Juvenile homes: A nursery for serial offenders?
Lack of proper counselling and poor living conditions have undermined the very purpose of juvenile homes, according to officials and social activists.lucknow Updated: Aug 20, 2018 15:12 IST
Lack of proper counselling and poor living conditions have undermined the very purpose of juvenile homes, according to officials and social activists.
Minors held by the police for petty crimes are kept in juvenile homes (Samprekshan Grih) with the hope that they would come out as a reformed person but they often gang up with fellow inmates and graduate to serious crimes after their release.
District probation officer Neelesh Mishra said such cases had been coming to light despite the fact that counselling facility was available at juvenile home in Khuldabad area.
“We try to guide such children but due to overcrowding, things become tough for us. Against the maximum capacity of 50, we have 115 children lodged for different crimes,” he said.
There are many criminals who stepped into the world of crime after being lodged at juvenile homes for petty offences.
Vinod Kumar alias Gadau Pasi, a wanted history-sheeter in police records, was once lodged in juvenile home in Khuldabad locality for allegedly stealing a pig.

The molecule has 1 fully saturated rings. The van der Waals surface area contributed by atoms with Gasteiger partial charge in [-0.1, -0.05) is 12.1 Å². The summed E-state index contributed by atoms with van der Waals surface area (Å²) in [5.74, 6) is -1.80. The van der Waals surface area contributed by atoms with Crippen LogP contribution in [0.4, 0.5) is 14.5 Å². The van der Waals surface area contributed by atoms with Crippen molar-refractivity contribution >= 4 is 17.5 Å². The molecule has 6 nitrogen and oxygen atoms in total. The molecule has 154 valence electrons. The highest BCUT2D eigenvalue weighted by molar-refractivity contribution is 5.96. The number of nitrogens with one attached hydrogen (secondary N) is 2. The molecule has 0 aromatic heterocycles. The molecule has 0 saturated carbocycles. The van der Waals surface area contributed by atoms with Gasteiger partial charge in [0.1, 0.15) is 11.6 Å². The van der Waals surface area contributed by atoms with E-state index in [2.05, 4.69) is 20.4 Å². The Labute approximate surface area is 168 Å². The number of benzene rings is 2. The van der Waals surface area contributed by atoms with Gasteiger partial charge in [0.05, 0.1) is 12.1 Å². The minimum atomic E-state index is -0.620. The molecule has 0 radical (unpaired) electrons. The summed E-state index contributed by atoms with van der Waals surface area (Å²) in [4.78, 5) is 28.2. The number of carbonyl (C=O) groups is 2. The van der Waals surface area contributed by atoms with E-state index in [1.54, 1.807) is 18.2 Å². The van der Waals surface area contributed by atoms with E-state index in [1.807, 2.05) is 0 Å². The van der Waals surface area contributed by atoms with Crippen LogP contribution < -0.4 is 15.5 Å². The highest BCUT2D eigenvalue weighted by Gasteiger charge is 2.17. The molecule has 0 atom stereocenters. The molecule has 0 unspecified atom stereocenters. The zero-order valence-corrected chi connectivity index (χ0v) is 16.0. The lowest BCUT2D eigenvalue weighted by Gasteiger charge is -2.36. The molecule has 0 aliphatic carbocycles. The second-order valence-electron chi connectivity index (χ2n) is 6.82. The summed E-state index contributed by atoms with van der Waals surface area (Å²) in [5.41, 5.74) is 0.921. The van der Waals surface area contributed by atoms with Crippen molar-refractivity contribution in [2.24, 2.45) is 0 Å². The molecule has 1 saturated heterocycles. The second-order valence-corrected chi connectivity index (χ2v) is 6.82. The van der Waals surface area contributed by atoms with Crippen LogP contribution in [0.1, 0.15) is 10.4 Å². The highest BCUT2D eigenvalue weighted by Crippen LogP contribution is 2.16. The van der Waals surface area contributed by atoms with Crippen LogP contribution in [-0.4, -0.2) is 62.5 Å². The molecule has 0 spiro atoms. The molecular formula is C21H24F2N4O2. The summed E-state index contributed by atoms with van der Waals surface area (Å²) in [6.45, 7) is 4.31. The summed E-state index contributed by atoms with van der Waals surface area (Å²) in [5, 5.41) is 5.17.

Today, he carries a reward of Rs 50,000 and is wanted in cases of heinous crimes such as loot and murder. The police have not been able to nab him for the last two years.
Similarly, Ritesh Pal of Dhoomanganj locality was caught twice in cases of loot. He was lodged at juvenile home for reformation but after his release he committed several cases of loot and theft under George Town police station.
Recently, he was arrested red-handed in a case of loot and confessed to having formed a gang with fellow inmates of the juvenile home.
Likewise, Abhilash alias Bunty of Rajapur is a serial offender in police records. He was arrested by George Town police for committing loot.
According to police, Abhilash had committed purse snatchings with Ritesh Pal, with whom he came in contact at the juvenile home.
Director of Human Rights Legal Network and Allahabad high court advocate KK Roy said the situation was grim at juvenile homes in the state as provisions of the Juvenile Justice Act were not being followed.
“The Act clearly provides for segregation of inmates of juvenile homes on the basis of age, physical strength and gravity of offence for which the children are lodged. Offenders under sections 302, 376 and 377 of the Indian Penal Code (IPC) cannot be kept with children charged with petty crime like theft,” he added.
First Published: Aug 20, 2018 15:12 IST